Loka Made is a Malaysian creative brand founded in September 2015 that strives to find a new perspective in art by combining local elements and inspiration from Japanese anime.
According to their website, they inject fun into seeing beyond the bits and pieces of what makes up Malaysia, by adding their own twist of fantasy and creative imagination.
Loka Made was co-founded by Chong Fei Giap and Audrey Chew.
Both of them graduated from The One Academy and majored in illustration.
Fei Giap worked as an illustrator for 6 years before founding Loka Made. His achievements include being a guest lecturer of The One Academy, co-creating the concept art and poster for the movie, The Journey, and working on the National Day advertising poster for Petronas Malaysia in 2014.
He is in charge of the creative ideas and illustration of the brand whereas Audrey manages the marketing and sales department.
They currently have 6 people as the core team of Loka Made, with all of them contributing on a full-time basis.
Their physical store at USJ 9 Subang Jaya presents a display of postcards, books, puzzles, and pop-up cards—all evocative of a sentimental view of Malaysian culture.
The pop-up cards aren’t postcards or greeting cards in the traditional sense—they are “prefab dioramas” with instructions on how to cut, fold and assemble printed on the reverse side.
Some of Malaysia’s famous locations serve as inspiration for their art such as the streets of KL, Little India, Jalan Dato Bandar Tunggal, and Jalan Siow Loong Hin.
“We are inspired a lot by the heritage buildings, culture, and scenery in our country. Apart from local and fantasy elements, the core of Loka Made is the imagination and exploration of the world during Fei Giap’s childhood.
He sees the world through the perspective of kid, visualising scenes of old cinemas, sundry shops, snack bars and other places he frequented as a child,” Audrey said.
They take pride in making artwork that are more than just lifestyle products. Instead, they want to share the rich variety of culture from their own experience to rediscover the world they grew up in.
“Loka Made is neither American nor Japanese but rather unique Malaysian traits.”
They published their very own Loka Made artbook with their launch and have co-organised nearly 10 art exhibitions since then.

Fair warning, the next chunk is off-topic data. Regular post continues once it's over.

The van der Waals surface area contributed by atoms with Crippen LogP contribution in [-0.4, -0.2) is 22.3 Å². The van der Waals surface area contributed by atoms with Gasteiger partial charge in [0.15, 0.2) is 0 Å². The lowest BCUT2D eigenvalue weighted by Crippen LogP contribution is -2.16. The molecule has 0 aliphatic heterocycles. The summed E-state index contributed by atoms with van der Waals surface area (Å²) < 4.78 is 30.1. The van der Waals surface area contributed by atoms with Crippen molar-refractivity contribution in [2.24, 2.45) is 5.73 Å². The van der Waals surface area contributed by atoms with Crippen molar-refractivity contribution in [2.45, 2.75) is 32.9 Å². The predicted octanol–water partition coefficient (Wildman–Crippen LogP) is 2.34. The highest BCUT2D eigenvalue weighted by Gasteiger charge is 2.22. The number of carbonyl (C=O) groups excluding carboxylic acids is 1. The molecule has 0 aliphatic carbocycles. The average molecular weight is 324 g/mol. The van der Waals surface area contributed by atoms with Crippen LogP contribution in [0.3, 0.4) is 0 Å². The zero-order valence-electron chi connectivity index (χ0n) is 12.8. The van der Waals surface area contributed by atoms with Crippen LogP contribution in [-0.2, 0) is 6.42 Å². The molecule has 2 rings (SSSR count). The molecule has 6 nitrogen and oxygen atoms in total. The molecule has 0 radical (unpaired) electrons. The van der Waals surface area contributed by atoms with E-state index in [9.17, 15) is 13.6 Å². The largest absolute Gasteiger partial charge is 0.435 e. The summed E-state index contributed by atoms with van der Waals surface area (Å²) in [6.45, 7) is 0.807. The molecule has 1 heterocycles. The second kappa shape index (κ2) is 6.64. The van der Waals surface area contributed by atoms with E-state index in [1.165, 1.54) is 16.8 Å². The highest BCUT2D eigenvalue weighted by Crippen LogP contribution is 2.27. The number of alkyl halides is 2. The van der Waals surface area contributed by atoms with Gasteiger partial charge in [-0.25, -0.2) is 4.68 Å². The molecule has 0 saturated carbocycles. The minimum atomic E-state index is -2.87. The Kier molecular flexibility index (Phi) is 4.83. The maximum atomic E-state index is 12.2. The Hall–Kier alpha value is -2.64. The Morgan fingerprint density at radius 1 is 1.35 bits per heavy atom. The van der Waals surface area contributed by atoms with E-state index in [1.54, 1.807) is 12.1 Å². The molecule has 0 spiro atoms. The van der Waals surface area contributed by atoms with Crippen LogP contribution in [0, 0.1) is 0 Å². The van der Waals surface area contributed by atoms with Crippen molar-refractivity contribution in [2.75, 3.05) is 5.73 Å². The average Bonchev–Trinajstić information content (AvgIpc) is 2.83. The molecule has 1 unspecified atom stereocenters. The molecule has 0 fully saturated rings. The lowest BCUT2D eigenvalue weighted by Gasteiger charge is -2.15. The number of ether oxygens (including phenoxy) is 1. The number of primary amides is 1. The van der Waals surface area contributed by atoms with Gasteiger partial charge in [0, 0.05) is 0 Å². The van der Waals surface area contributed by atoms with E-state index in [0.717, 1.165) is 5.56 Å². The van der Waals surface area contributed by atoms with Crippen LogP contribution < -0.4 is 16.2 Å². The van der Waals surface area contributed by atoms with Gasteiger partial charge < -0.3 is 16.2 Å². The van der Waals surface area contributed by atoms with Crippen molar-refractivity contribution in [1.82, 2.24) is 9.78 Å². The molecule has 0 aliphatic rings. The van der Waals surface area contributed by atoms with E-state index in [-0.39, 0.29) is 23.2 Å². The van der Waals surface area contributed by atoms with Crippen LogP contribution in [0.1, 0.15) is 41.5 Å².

Just last year they co-organised an art exhibition and workshop with Eco Tropics. 2017 saw them partnering with Kinokuniya Malaysia for their special edition Kinokuniya privilege card and Mont Blanc for a Merdeka Illustration.
They are still in the midst of exploring and experimenting with different kinds of pop-up cards to create more creative landscapes and vivid paintings, as they believe art can be found anywhere and everywhere.
One pop-up card costs from RM12 to RM18 and a puzzle box about RM25 to RM138, depending on the size of the product.
Starting out bootstrapped with a capital of RM40k, their biggest challenge is to keep Loka Made sustainable with stable income to continue their operations.
They have already managed to break even and are channeling efforts to promote the local creative industry in Malaysia by attending bazaars, exhibitions, and weekend fairs.
However, their business model differs from other companies as they count their successes in terms of informing the public about the elements of art that can be gained from their everyday life.
“Our profit doesn’t reflect our performance as we prioritise on promoting and educating the public on the coalescence of art into their everyday life,” Audrey said.
She named one of their most influential artists as Makoto Shinkai, who has directed hits like Your Name and Children Who Chase Lost Voices.
With the growth of their brand, they aim to produce their very own animated movie soon, incorporating bits of local elements and Loka Made’s signature rustic yet nostalgic art style.
As it is still in the brainstorming stage, Loka Made is turning their attention to creating new pop-up cards and artbooks, which they hope to launch soon.
Artist Fei Giap shared on Arecabooks,
“I believe that most artists have the urge to publish their own artbook and of course, l am one of them. Nevertheless, I hope my book will not be just an ordinary artbook but a book filled with creative illustrations, text, and concept ideas.”
Feature Image Credit: Loka Made